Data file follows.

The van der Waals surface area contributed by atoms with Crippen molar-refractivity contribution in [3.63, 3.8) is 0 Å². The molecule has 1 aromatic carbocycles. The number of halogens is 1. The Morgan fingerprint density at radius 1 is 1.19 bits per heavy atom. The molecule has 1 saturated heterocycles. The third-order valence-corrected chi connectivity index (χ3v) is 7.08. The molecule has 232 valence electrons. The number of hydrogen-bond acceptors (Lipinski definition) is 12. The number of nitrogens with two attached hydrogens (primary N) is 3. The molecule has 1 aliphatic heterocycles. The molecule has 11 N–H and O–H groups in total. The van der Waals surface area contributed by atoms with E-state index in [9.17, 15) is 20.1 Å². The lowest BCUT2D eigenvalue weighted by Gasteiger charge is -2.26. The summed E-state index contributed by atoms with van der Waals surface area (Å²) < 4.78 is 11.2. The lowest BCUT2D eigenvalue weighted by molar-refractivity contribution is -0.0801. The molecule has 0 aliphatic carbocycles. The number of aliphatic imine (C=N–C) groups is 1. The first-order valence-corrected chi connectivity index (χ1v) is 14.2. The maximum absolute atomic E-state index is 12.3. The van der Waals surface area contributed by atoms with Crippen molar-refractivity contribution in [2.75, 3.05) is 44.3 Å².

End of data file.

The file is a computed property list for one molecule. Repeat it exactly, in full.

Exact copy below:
The van der Waals surface area contributed by atoms with Crippen molar-refractivity contribution in [3.63, 3.8) is 0 Å². The molecule has 1 aromatic carbocycles. The number of halogens is 1. The Morgan fingerprint density at radius 1 is 1.19 bits per heavy atom. The molecule has 1 saturated heterocycles. The third-order valence-corrected chi connectivity index (χ3v) is 7.08. The molecule has 232 valence electrons. The number of hydrogen-bond acceptors (Lipinski definition) is 12. The number of nitrogens with two attached hydrogens (primary N) is 3. The molecule has 1 aliphatic heterocycles. The molecule has 11 N–H and O–H groups in total. The van der Waals surface area contributed by atoms with E-state index in [9.17, 15) is 20.1 Å². The lowest BCUT2D eigenvalue weighted by Gasteiger charge is -2.26. The summed E-state index contributed by atoms with van der Waals surface area (Å²) < 4.78 is 11.2. The lowest BCUT2D eigenvalue weighted by molar-refractivity contribution is -0.0801. The molecule has 0 aliphatic carbocycles. The number of aliphatic imine (C=N–C) groups is 1. The first-order valence-corrected chi connectivity index (χ1v) is 14.2. The maximum absolute atomic E-state index is 12.3. The van der Waals surface area contributed by atoms with Crippen molar-refractivity contribution in [2.75, 3.05) is 44.3 Å².